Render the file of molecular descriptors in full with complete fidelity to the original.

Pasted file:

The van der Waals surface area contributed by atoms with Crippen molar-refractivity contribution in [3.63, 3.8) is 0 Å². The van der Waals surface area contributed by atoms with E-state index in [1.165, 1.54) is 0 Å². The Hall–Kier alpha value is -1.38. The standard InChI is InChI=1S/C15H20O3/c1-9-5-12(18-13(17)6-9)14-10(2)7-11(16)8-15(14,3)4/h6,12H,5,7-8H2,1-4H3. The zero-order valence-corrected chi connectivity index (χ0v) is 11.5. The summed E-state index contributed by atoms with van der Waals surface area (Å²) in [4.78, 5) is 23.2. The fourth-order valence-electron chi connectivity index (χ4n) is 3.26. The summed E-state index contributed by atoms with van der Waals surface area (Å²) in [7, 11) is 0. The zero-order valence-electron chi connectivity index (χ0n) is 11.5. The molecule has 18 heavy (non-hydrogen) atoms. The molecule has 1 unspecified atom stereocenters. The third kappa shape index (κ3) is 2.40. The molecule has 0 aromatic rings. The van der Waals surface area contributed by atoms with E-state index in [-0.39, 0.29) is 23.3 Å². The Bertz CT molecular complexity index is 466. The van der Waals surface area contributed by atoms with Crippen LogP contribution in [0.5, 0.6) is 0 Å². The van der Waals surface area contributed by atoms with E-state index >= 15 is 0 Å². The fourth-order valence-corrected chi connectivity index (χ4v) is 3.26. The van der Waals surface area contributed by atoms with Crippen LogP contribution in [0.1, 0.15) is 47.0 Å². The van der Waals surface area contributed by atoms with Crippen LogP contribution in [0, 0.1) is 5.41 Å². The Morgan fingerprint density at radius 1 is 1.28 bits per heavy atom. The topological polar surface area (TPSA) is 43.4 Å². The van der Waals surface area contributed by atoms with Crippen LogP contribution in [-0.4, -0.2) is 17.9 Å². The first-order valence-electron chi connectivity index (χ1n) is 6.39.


The van der Waals surface area contributed by atoms with Crippen molar-refractivity contribution in [3.63, 3.8) is 0 Å². The van der Waals surface area contributed by atoms with E-state index in [1.165, 1.54) is 0 Å². The Hall–Kier alpha value is -1.38. The standard InChI is InChI=1S/C15H20O3/c1-9-5-12(18-13(17)6-9)14-10(2)7-11(16)8-15(14,3)4/h6,12H,5,7-8H2,1-4H3. The zero-order valence-corrected chi connectivity index (χ0v) is 11.5. The summed E-state index contributed by atoms with van der Waals surface area (Å²) in [4.78, 5) is 23.2. The fourth-order valence-electron chi connectivity index (χ4n) is 3.26. The summed E-state index contributed by atoms with van der Waals surface area (Å²) in [7, 11) is 0. The zero-order valence-electron chi connectivity index (χ0n) is 11.5. The molecule has 18 heavy (non-hydrogen) atoms. The molecule has 1 unspecified atom stereocenters. The third kappa shape index (κ3) is 2.40. The molecule has 0 aromatic rings. The van der Waals surface area contributed by atoms with E-state index in [-0.39, 0.29) is 23.3 Å². The Bertz CT molecular complexity index is 466. The van der Waals surface area contributed by atoms with Crippen LogP contribution in [0.5, 0.6) is 0 Å². The van der Waals surface area contributed by atoms with E-state index >= 15 is 0 Å². The fourth-order valence-corrected chi connectivity index (χ4v) is 3.26. The van der Waals surface area contributed by atoms with Crippen LogP contribution in [0.1, 0.15) is 47.0 Å². The van der Waals surface area contributed by atoms with Crippen LogP contribution in [0, 0.1) is 5.41 Å². The Morgan fingerprint density at radius 1 is 1.28 bits per heavy atom. The topological polar surface area (TPSA) is 43.4 Å². The van der Waals surface area contributed by atoms with Crippen LogP contribution in [-0.4, -0.2) is 17.9 Å². The first-order valence-electron chi connectivity index (χ1n) is 6.39.